Renal Cell Live!

Thursday, June 15, 2006

Joys of side effects

Ah, side effects. Right now I'm sitting in my living room with a bandana over my shaved head - first my hair turned white, then grey, then started falling out by the handful. The most reasonable thing to do was to get clipped. I only wear a bandana or hat if I'm cold or if I'll be out in the sun. Then there's the blistering around my eyes, and buildup of dead skin cells on my face. And, of course, the sun sensitivity, the fatigue, and the high blood pressure. When I was on the full dose of Nexavar I had a bout with confusion that required hospitalization, and the beginnings of hand-foot syndrome, where nerve impulses are so erratic that the brain can only interpret them as pain and people can suffer permanent damage.

These are mild side effects, compared to some that I've had in the past year of therapies. Last fall I ended up in the hospital 4 times with internal bleeding, and the last episode nearly killed me (requiring a LifeFlight to an ICU unit at OSU hospitals). Nothing like a very expensive ride in a helicopter that one can't enjoy - the windows are pretty small and one tends to be hampered by tubes, needles, and hovering medical attendants. The internal bleeding arises from esophageal varices, related to portal hypertension which is in turn caused by the liver damage from the tumors, and exacerbated by the drugs taken to starve the tumors. Think internal varicose veins and you sort of get the picture. I suspect I'll be a "black box warning" case for Sutent - one of those "In very rare cases individuals have developed [blah blah blah]" statements disclosed in patient information leaflets and the voiceovers on advertisements. Such an honor, I must say. The bleeding was combined with extreme mental confusion and lack of concentration - I believe I have memories of doing a rather good James Brown imitation in a hospital room but I could be mistaken.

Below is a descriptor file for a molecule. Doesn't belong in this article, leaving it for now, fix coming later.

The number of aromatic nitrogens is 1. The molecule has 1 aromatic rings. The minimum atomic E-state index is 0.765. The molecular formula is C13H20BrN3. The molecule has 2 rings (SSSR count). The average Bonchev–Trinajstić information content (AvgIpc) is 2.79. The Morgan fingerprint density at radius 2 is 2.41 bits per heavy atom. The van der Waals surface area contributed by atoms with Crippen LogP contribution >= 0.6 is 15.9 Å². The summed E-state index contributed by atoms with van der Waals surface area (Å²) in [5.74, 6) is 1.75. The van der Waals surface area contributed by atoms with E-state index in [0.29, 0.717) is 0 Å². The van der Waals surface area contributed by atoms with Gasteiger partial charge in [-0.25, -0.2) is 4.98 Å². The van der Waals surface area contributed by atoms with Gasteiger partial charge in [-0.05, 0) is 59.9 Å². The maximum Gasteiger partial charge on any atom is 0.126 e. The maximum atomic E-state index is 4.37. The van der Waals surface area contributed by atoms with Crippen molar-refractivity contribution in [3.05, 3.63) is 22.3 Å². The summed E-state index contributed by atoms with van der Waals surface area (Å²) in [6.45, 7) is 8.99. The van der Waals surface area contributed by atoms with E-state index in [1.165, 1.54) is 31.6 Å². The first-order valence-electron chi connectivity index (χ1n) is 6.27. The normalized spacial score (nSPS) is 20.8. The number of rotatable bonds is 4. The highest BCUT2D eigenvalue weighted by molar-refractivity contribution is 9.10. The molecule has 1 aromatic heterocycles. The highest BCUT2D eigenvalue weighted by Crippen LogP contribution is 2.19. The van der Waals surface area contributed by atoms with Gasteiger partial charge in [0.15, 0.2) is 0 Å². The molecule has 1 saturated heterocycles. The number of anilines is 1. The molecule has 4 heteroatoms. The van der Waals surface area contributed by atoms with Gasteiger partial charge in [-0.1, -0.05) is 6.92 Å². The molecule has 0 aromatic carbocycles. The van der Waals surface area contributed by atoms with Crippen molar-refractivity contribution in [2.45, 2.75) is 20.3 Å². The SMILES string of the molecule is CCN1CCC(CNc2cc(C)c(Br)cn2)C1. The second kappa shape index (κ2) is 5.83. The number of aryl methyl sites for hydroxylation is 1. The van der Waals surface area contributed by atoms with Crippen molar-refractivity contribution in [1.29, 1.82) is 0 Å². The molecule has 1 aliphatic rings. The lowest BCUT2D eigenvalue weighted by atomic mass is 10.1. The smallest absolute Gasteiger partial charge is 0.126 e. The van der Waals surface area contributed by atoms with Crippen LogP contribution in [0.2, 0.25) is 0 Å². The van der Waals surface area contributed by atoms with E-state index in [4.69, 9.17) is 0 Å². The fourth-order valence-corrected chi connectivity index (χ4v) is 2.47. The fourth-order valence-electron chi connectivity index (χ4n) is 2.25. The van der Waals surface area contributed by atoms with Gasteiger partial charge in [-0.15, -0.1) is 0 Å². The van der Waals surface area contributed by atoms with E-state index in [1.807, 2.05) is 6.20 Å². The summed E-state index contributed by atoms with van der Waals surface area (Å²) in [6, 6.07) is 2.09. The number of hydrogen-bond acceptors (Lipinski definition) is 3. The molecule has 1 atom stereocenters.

Last summer I was fatigued to near immobility and lost distressing amounts of weight, with diarrhea and almost constant stomach upset. Last winter, with the high-dose IL-2, I had freqent problems with blood gas imbalances leading to hospitalization, diarrhea, confusion and loss of appetite. On the whole, though, I tolerated the medication better than most people do - too bad it didn't do anything for me. And for most of the past 18 months I was freezing all the time.

What's amazing about all of this is the resilience of the human body - it takes so little to put all your systems out of whack, but it takes correspondingly as little to get things back in order again. Much of the time spent in hospital has been spent tinkering with medication and dosages and, for now, my body just sort of bounces back. Maybe it helps to be a stubborn Swede. Also amazing, of course, is that the will to live is so great that people willingly go through all of this in hopes that their disease will be conquered. I feel pretty lucky - almost everything I've gone through can be controlled with medication, and only the internal bleeding was really frightening.



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